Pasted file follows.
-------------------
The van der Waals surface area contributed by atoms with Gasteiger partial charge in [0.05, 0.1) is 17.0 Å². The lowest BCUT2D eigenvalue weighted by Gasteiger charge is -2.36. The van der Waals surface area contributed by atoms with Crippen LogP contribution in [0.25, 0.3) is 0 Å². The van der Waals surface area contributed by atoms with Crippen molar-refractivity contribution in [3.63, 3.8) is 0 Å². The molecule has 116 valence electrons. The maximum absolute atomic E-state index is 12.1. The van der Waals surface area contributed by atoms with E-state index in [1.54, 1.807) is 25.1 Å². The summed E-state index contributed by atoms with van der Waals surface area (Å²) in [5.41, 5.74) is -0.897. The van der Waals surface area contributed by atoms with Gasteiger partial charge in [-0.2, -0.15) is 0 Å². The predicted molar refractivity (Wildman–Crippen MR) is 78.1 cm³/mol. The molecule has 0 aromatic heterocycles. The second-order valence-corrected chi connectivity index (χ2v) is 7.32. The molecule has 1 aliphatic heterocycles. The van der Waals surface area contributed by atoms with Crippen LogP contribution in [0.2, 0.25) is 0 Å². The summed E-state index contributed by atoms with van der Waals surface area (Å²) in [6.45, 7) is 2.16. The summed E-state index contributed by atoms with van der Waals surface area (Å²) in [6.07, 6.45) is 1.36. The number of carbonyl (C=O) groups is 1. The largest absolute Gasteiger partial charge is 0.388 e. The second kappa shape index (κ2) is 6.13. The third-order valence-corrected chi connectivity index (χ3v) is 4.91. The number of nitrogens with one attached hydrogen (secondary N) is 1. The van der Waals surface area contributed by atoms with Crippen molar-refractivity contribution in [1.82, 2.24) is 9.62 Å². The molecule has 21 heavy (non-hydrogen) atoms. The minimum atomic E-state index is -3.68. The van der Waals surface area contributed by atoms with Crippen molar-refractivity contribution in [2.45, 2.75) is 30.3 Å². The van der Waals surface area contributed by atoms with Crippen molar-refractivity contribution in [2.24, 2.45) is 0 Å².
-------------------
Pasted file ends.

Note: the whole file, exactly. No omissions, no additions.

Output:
The van der Waals surface area contributed by atoms with Gasteiger partial charge in [0.05, 0.1) is 17.0 Å². The lowest BCUT2D eigenvalue weighted by Gasteiger charge is -2.36. The van der Waals surface area contributed by atoms with Crippen LogP contribution in [0.25, 0.3) is 0 Å². The van der Waals surface area contributed by atoms with Crippen molar-refractivity contribution in [3.63, 3.8) is 0 Å². The molecule has 116 valence electrons. The maximum absolute atomic E-state index is 12.1. The van der Waals surface area contributed by atoms with E-state index in [1.54, 1.807) is 25.1 Å². The summed E-state index contributed by atoms with van der Waals surface area (Å²) in [5.41, 5.74) is -0.897. The van der Waals surface area contributed by atoms with Gasteiger partial charge in [-0.2, -0.15) is 0 Å². The predicted molar refractivity (Wildman–Crippen MR) is 78.1 cm³/mol. The molecule has 0 aromatic heterocycles. The second-order valence-corrected chi connectivity index (χ2v) is 7.32. The molecule has 1 aliphatic heterocycles. The van der Waals surface area contributed by atoms with Crippen LogP contribution in [0.2, 0.25) is 0 Å². The summed E-state index contributed by atoms with van der Waals surface area (Å²) in [6.45, 7) is 2.16. The summed E-state index contributed by atoms with van der Waals surface area (Å²) in [6.07, 6.45) is 1.36. The number of carbonyl (C=O) groups is 1. The largest absolute Gasteiger partial charge is 0.388 e. The second kappa shape index (κ2) is 6.13. The third-order valence-corrected chi connectivity index (χ3v) is 4.91. The number of nitrogens with one attached hydrogen (secondary N) is 1. The van der Waals surface area contributed by atoms with Crippen molar-refractivity contribution in [1.82, 2.24) is 9.62 Å². The molecule has 21 heavy (non-hydrogen) atoms. The minimum atomic E-state index is -3.68. The van der Waals surface area contributed by atoms with Crippen molar-refractivity contribution in [2.45, 2.75) is 30.3 Å². The van der Waals surface area contributed by atoms with Crippen molar-refractivity contribution in [2.24, 2.45) is 0 Å².